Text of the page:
Powers said her eventual replacement will face uncertain fiscal pressures, especially from the state.

“This shift away from state-provided support for education to property taxes has been scary,” she said. “At this point, we’re supposed to be funded at 55 percent of our essential services … and it’s down to 42 percent.

“That will be something I won’t miss quite so much,” she said.

Powers said she has witnessed a lot of changes over the course of 16 years, including a rapidly growing community. When she began, Falmouth High School had a graduating class of 65 students. This school year, there will be three times that many graduates.

The effort to move all the town’s school facilities onto a single campus on Woodville Road is one of Powers’ favorite accomplishments. She said she worked alongside 25 teachers to write educational specifications for the new elementary school building, which opened two years ago.

“It is a phenomenal learning facility,” she said.

The single campus has also given the town a greater sense of community, she said, even as the population has grown. The location has also eased the educational process in some respects.

“It has allowed us to look at efficiencies in terms of shared staff between buildings. It has enhanced the ability of students to work with one another. We have high school students working regularly with elementary kids through a big buddy program,” she said.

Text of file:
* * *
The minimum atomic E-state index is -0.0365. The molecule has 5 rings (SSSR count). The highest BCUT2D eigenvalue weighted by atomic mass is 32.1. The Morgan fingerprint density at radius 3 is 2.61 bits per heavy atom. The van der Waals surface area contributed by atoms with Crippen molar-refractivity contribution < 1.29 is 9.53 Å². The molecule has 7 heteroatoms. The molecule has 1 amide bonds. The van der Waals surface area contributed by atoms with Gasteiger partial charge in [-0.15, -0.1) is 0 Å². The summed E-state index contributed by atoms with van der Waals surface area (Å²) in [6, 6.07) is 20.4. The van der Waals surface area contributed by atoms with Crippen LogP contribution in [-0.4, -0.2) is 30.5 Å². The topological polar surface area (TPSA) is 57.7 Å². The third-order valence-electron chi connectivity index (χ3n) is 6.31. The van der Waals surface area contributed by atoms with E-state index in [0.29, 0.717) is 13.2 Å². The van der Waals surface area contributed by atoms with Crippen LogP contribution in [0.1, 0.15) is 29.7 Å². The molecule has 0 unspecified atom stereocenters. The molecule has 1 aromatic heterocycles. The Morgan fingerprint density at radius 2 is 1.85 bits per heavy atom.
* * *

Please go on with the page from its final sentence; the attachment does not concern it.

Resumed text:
Kinley said Powers had the advantage of having worked within the system for so long, that she knew “they lay of the land” and had an intuitive sense for interpersonal relationships with staff and faculty when she shifted roles from assistant superintendent to superintendent five years ago.

That sort of transition probably won’t happen this time around, because there is no one within the district who is a likely candidate, he added.

The survey being sent this week asks what qualities are most important in a superintendent. It is open to staff and faculty at the school, members of the community and people who work in Falmouth, Kinley said.

The board hopes to receive completed surveys by mid-November and will begin reviewing resumes in early December. If all goes well, the board will name Powers’ successor in January or early February, he said.

Powers said she doesn’t believe the superintendent searches in the other nearby communities will impede Falmouth’s ability to attract strong candidates. The differences in districts will appeal to different applicants, she said.

“The timing certainly isn’t ideal, but it is what it is, and we think Falmouth will draw really strong interest from candidates who would like to work in a one-campus setting with high community values and a great school board,” she said.